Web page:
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LA Theater Review

Stealing Buffalo

To quote a certain playwright, "There's business and there's friendship." Now, we don't want to get anyone in trouble, so let's just say "Stealing Buffalo" is based on a clever conceit in which a perfectly competent actor named Jed dreams of producing and starring in a production of a certain now-classic play about the sale of a coin, written by someone whose name sounds like, oh, Bavid Namet.

For 25 years, all Jed has wanted to do is act—and score a few chicks. His buddy Stu, also an actor, is a stress eater who apparently has seen quite a bit of stress in his day. When we meet them, they are in Stu's apartment, pressing each other's buttons. Stu is a noob with women, Jed a wuss with Samuel French. Jed has wanted the rights to "American Buffalo," but he has been turned down by no less than big Dave, who told him, "When the theatergoing public comes back to Los Angeles, I will allow my plays to be done."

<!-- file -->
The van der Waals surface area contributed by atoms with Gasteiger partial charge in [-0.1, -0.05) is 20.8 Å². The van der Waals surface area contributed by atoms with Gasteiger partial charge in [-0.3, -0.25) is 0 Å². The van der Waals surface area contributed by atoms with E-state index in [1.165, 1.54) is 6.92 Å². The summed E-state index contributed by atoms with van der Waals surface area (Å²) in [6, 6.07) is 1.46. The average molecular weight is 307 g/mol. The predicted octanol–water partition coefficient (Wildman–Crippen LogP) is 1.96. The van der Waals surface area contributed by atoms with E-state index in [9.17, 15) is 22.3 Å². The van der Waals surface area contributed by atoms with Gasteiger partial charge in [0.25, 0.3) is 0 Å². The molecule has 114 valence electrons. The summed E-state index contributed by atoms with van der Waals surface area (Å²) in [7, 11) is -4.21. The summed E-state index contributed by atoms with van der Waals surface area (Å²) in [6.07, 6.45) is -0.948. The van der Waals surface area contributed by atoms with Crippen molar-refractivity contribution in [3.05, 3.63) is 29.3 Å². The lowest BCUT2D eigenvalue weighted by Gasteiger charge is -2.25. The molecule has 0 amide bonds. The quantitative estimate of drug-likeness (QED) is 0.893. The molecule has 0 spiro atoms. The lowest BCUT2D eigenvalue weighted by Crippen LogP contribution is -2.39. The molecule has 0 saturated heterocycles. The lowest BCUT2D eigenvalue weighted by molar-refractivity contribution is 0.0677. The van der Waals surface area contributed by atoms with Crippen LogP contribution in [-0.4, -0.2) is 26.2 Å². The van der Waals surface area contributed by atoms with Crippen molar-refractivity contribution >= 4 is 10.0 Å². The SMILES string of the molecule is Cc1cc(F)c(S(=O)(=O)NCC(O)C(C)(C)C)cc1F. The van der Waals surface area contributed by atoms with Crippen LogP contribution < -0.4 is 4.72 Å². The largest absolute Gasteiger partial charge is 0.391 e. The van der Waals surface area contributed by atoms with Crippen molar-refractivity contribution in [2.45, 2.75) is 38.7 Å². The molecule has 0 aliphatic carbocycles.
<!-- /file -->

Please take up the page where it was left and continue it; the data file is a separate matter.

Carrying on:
Reflecting a real-life struggle, "Stealing Buffalo" is the handiwork of writers Craig Ricci Shaynak and Vern Urich, who also star as, respectively, Stu and Jed. Urich is a solid actor, and although he is probably playing a heightened—or lowered—version of himself, he creates a clearly recognizable and surprisingly empathetic character. Shaynak, perhaps too close to his material, comes across as more standup than Stanislavsky, albeit a skilled standup.

The script includes touches of magical realism that simultaneously puzzle the viewer and enhance the storytelling. The intermission in this 75-minute play serves no purpose, followed by a very long slide montage during which the actors could have changed costumes twice over. Other than that, there's joy and verve to this production that will easily resonate with actors, employed or otherwise. Enhancing the theatergoing experience, a slide-show trivia quiz provides preshow entertainment for the audience. 

To quote a bit of "American Buffalo," there's business and there's friendship. Shaynak and Urich apparently struck a fine balance in creating their play, nearly stealing our hearts in the process.

Presented by the Group Rep at the Lonny Chapman Theatre, 10900 Burbank Blvd., North Hollywood. Feb. 5–Mar. 6. Sat., 5 p.m.; Sun., 6 p.m. (818) 700-4878.

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